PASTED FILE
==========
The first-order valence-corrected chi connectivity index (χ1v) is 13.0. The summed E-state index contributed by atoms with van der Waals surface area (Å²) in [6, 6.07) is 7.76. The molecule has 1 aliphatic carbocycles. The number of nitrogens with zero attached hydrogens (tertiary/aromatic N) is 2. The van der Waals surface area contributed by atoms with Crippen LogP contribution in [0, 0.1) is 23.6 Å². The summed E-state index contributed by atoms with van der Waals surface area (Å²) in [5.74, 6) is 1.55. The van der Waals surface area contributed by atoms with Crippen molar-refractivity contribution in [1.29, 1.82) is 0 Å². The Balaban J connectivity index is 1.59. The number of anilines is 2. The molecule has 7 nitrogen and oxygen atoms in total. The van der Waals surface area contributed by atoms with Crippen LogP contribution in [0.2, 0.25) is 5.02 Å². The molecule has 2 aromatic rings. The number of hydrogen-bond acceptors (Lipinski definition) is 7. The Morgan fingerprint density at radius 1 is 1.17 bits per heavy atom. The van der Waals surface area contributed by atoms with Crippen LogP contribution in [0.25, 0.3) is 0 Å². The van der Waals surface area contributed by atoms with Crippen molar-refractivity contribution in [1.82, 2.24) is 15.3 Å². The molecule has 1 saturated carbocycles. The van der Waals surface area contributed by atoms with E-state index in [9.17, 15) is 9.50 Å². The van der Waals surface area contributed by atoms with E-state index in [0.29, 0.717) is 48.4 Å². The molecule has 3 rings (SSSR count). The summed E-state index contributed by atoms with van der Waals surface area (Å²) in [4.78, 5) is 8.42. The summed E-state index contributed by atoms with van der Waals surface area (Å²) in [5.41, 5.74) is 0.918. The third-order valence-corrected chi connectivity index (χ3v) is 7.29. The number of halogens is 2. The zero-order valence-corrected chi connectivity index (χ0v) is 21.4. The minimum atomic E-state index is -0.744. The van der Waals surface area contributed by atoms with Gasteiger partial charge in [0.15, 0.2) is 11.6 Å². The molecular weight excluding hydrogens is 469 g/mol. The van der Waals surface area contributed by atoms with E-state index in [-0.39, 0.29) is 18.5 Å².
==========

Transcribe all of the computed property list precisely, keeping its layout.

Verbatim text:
The first-order valence-corrected chi connectivity index (χ1v) is 13.0. The summed E-state index contributed by atoms with van der Waals surface area (Å²) in [6, 6.07) is 7.76. The molecule has 1 aliphatic carbocycles. The number of nitrogens with zero attached hydrogens (tertiary/aromatic N) is 2. The van der Waals surface area contributed by atoms with Crippen LogP contribution in [0, 0.1) is 23.6 Å². The summed E-state index contributed by atoms with van der Waals surface area (Å²) in [5.74, 6) is 1.55. The van der Waals surface area contributed by atoms with Crippen molar-refractivity contribution in [1.29, 1.82) is 0 Å². The Balaban J connectivity index is 1.59. The number of anilines is 2. The molecule has 7 nitrogen and oxygen atoms in total. The van der Waals surface area contributed by atoms with Crippen LogP contribution in [0.2, 0.25) is 5.02 Å². The molecule has 2 aromatic rings. The number of hydrogen-bond acceptors (Lipinski definition) is 7. The Morgan fingerprint density at radius 1 is 1.17 bits per heavy atom. The van der Waals surface area contributed by atoms with Crippen LogP contribution in [0.25, 0.3) is 0 Å². The van der Waals surface area contributed by atoms with Crippen molar-refractivity contribution in [1.82, 2.24) is 15.3 Å². The molecule has 1 saturated carbocycles. The van der Waals surface area contributed by atoms with E-state index in [9.17, 15) is 9.50 Å². The van der Waals surface area contributed by atoms with E-state index in [0.29, 0.717) is 48.4 Å². The molecule has 3 rings (SSSR count). The summed E-state index contributed by atoms with van der Waals surface area (Å²) in [4.78, 5) is 8.42. The summed E-state index contributed by atoms with van der Waals surface area (Å²) in [5.41, 5.74) is 0.918. The third-order valence-corrected chi connectivity index (χ3v) is 7.29. The number of halogens is 2. The zero-order valence-corrected chi connectivity index (χ0v) is 21.4. The minimum atomic E-state index is -0.744. The van der Waals surface area contributed by atoms with Gasteiger partial charge in [0.15, 0.2) is 11.6 Å². The molecular weight excluding hydrogens is 469 g/mol. The van der Waals surface area contributed by atoms with E-state index in [-0.39, 0.29) is 18.5 Å².